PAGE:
PART 1: THE TRAGEDY
A short distance west of lovely Azouzetta Lake near the summit of the Pine Pass there is a little stream with the undistinguished name of John Bennett Creek. If the National Geographic Board or the British Columbia Provincial Government had used the full name John Noel Patch-Bennett you might give it a second though. You might see in your mind’s eye some old English trapper, escaping from civilization for reasons known only to himself, after a long residence in that area remembered by his friends as a “character’.
John Patch-Bennett had no friends here. In fact, nearly everybody who met him was critical of the Britisher’s inexperience and arrogance. He was like those flyers of today who insist on taking off without registering a flight plan and with neither survival equipment or tracking device. He stayed only long enough to leave a wolf-stripped skeleton and the diary of a foolhardy and hopeless journey. He was not old — just an English schoolboy in short pants and rolled down knee socks. He was just an eighteen-year old “doing his own thing” in the best traditions of the 1930’s (and 1960’s).
What was he doing in the Pine Pass? There was a well-blazed trail used by trappers with cabins strung out along the Pine River, Azouzetta Lake, Missinchinka and other rivers. Nobody now living can tell what drove the heir to a large British fortune to leave his home in Coventry, England to walk from Grande Prairie to Prince George in the late autumn of 1930. There are two stories; one that he had made a bet with his uncle, who was his guardian until he reached twenty-one years, that he could walk across Canada on an expense account of $60. He is said by another man, who spoke to him at East Pine, to have made a bet of $500.00 (£ 100?) with someone, just to walk from Grande Prairie to Prince George.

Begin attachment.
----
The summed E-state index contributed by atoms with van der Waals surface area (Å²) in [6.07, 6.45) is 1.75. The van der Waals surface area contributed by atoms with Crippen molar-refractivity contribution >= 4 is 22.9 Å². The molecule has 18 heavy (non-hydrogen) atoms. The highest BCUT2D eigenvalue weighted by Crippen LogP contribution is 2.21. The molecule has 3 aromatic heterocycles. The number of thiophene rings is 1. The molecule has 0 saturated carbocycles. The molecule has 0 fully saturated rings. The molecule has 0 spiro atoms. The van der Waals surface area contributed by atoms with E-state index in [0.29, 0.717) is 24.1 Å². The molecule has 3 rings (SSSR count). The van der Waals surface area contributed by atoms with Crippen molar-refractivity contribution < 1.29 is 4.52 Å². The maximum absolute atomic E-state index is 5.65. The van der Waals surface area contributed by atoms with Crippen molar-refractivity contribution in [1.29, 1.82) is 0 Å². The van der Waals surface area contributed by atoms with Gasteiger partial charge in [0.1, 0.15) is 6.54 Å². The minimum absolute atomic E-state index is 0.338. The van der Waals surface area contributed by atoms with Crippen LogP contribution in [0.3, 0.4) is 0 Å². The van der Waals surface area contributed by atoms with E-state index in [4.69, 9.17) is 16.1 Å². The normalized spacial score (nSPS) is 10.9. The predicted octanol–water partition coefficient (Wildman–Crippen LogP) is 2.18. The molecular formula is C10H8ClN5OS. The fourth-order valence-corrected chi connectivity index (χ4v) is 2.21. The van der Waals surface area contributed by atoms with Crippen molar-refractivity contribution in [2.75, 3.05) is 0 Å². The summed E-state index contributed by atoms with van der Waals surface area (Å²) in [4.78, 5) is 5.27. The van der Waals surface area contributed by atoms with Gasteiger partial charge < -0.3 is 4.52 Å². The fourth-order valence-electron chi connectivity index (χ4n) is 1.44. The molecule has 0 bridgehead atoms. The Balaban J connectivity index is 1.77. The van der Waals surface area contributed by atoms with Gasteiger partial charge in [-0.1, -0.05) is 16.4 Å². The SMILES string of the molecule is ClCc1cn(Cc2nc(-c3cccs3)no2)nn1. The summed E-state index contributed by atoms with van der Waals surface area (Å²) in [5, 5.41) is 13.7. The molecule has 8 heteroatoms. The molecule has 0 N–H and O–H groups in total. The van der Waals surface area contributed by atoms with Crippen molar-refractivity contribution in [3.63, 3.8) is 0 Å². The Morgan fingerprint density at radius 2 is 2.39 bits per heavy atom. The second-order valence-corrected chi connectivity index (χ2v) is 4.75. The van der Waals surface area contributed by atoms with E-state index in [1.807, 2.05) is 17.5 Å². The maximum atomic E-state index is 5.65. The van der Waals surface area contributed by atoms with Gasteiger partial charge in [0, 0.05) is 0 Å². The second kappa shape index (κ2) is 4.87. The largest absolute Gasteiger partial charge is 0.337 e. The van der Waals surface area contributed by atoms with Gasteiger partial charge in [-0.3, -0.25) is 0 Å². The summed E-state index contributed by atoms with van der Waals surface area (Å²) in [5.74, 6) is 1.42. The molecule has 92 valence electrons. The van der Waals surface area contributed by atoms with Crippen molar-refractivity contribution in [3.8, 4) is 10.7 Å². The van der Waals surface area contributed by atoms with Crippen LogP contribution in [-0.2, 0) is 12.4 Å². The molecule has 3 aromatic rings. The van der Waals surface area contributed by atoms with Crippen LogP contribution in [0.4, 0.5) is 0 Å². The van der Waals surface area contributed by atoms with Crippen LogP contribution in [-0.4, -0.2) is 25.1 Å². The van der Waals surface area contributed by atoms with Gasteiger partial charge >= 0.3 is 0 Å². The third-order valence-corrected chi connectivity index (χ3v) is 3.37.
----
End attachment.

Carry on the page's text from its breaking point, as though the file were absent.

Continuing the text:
He was supposed to report at Imperial Banks, as mailing addresses. If the second story is correct, he may have been expected to pick up his pay-off at Prince George. Bennett may have thought that his venture would be a suitable preparation for his chosen life in the diplomatic corps, which would take him to foreign lands. He may have read the popular book, “Land of the Muskeg“, by another wealthy British teenager who, with a pack train and guide, had crossed the Pine Pass about 1883 or ’84. He does not seem to have been trying to imitate the old Trail of 98’ers. Perhaps his guardian had been over-guarding his ward to such an extent that the boy had to prove something to his uncle — or to himself. Had he been accused of being a coward? Or of being unable to finish an undertaking?